The Tonys Arenâ€™t Everything
We’re seeing the excitement mount for the Tonys, but for dancers, the Fred and Adele Astaire Awards are just as major. These awards have honored dancers and choreographers in Broadway musicals since 1982, but get very little media attention. As a member of the Astaire Awards committee, I try to see nearly all the new musicals each season. Here is my wrap-up of the Astaire nominations, just announced last week.
It’s no secret that After Midnight has the most dancing of this year’s musicals. Directed and choreographed by Warren Carlyle, it also borrows star dancers from the concert dance world. Karine Plantadit! Dormeshia Sumbry-Edwards! Desmond Richardson! Jared Grimes! It's a no-brainer that they've all been nominated for an Astaire Award.
Right: Karine Plantadit in After Midnight. Photo by Matthew Murphy.
So has Neil Patrick Harris for Hedwig and the Angry Inch; James Monroe Iglehart as the jazzy genie in Aladdin; heavy-hearted, light-on-his-feet Andy Karl as Rocky; and Karen Ziemba as the hyper puppy-carrying actress in Bullets Over Broadway. Too bad Sarrah Strimel didn’t get enough nominations to make the list; I thought she slithered through Stroman’s Big Fish with big style.
In terms of Outstanding Choreographer, there’s a lot to choose from. Yes, Carlyle skillfully mixes different genres in After Midnight and his goofy/witty “Peckin’” routine for the male ensemble is lots of fun. But Stroman’s Bullets Over Broadway has hilarious numbers; Rob Marshall’s Fosse-style choreography for Cabaret is ingeniously naughty; and Steven Hoggett and Kelly Devine’s fight choreography in Rocky throws you (or drags you) into the visceral suspense of a boxing match. I found Casey Nicholaw’s numbers for Aladdin to be more like pageantry than choreography—except for the hip-hop jiggles of jivin’ genie James Monroe Iglehart.
Above: A scene from Cabaret. Photo by Joan Marcus.
As far as Hollywood stars trekking onto the Broadway stage, my vote goes to Bullets Over Broadway's Zach Braff, who was very funny as the nebishy playwright David Shayne—and he could move. I have to say that Dulé Hill was a disappointment as the host of After Midnight. Michelle Williams’ singing and dancing are just adequate in Cabaret but she gives a nuanced performance as Sally Bowles anyway (more thoughts on her in my Stage Animal vs. Screen Animal posting). Sorry, but I haven’t seen Neil Patrick Harris in Hedwig yet.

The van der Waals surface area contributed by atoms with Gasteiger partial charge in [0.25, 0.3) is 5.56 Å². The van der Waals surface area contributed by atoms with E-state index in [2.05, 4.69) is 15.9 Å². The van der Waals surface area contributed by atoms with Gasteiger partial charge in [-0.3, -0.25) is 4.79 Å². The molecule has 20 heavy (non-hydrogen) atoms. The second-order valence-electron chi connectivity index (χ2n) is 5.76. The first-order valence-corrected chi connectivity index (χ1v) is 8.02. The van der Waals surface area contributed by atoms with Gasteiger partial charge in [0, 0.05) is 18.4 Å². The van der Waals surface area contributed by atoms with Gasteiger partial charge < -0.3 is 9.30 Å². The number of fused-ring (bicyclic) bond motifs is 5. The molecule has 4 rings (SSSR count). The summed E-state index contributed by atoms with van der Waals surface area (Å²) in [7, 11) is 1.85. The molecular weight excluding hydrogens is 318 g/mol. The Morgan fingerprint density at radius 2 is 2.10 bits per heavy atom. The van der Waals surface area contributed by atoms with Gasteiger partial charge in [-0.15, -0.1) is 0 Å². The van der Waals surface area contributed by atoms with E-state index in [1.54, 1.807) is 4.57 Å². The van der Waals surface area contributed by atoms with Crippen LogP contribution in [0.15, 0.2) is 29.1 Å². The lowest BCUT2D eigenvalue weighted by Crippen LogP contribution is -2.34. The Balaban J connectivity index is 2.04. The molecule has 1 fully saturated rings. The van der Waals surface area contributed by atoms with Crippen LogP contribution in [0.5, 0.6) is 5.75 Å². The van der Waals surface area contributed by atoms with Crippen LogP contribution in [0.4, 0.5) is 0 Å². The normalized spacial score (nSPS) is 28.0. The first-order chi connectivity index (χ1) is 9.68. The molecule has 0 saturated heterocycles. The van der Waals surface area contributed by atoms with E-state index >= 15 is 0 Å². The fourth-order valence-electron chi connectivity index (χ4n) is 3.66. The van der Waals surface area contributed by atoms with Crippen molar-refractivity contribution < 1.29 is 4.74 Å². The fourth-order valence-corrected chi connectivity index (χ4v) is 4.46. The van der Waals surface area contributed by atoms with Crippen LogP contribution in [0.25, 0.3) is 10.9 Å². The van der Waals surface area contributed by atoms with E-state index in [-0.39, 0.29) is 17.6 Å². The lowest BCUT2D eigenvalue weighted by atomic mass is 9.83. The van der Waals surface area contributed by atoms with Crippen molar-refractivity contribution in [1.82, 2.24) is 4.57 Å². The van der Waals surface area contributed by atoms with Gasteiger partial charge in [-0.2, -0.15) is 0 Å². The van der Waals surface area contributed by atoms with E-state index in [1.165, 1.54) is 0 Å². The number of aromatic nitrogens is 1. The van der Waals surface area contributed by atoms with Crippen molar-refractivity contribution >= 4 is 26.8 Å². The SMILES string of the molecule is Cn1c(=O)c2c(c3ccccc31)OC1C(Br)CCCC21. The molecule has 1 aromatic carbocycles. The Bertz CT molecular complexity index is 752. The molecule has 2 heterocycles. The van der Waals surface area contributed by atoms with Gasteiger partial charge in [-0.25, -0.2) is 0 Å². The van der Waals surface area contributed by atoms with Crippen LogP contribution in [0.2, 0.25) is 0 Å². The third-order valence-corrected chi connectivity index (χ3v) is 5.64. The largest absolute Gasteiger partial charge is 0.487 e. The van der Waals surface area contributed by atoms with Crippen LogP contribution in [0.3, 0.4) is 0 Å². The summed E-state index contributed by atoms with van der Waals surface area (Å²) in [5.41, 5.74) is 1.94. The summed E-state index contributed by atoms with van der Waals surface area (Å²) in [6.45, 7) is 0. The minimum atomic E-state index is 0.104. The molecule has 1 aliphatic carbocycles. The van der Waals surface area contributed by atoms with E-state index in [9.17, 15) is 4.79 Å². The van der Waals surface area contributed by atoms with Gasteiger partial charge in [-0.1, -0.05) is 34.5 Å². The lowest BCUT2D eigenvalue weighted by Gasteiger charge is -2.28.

For a complete list of Astaire Award nominations, check out Broadway World. The big Astaire Awards show take place on June 2 at NYU’s Skirball Center for the Performing Arts.
If "Fosse/Verdon" whet your appetite for the impeccable Gwen Verdon, then Merely Marvelous: The Dancing Genius of Gwen Verdon is the three-course meal you've been craving. The new documentary—available now on Amazon for rental or purchase—dives into the life of the Tony-winning performer and silver-screen star lauded for her charismatic dancing.
Though she's perhaps most well-known today as Bob Fosse's wife and muse, that's not even half of her story. For starters, she'd already won four Tonys before they wed, making her far more famous in the public eye than he was at that point in his career. That's just one of many surprising details we learned during last night's U.S. premiere of Merely Marvelous. Believe us: You're gonna love her even more once you get to know her. Here are eight lesser-known tidbits to get you started.
Every dancer knows that how you fuel your body affects how you feel in the studio. Of course, while breakfast is no more magical than any other meal (despite the enduring myth that it's the most important one of the day), showing up to class hangry is a recipe for unproductive studio time.
So what do your favorite dancers eat in the morning to set themselves up for a busy rehearsal or performance day?
When it comes to dance in the U.S., companies in the South often find themselves overlooked—sometimes even by the presenters in their own backyard. That's where South Arts comes in. This year, the regional nonprofit launched Momentum, an initiative that will provide professional development, mentorship, touring grants and residencies to five Southern dance companies.
You ever just wish that Kenneth MacMillan's iconic production of Romeo and Juliet could have a beautiful love child with the 1968 film starring Olivia Hussey? (No, not Baz Luhrmann's version. We are purists here.)
Wish granted: Today, the trailer for a new film called Romeo and Juliet: Beyond Words was released, featuring MacMillan's choreography and with what looks like all the cinematic glamour we could ever dream of: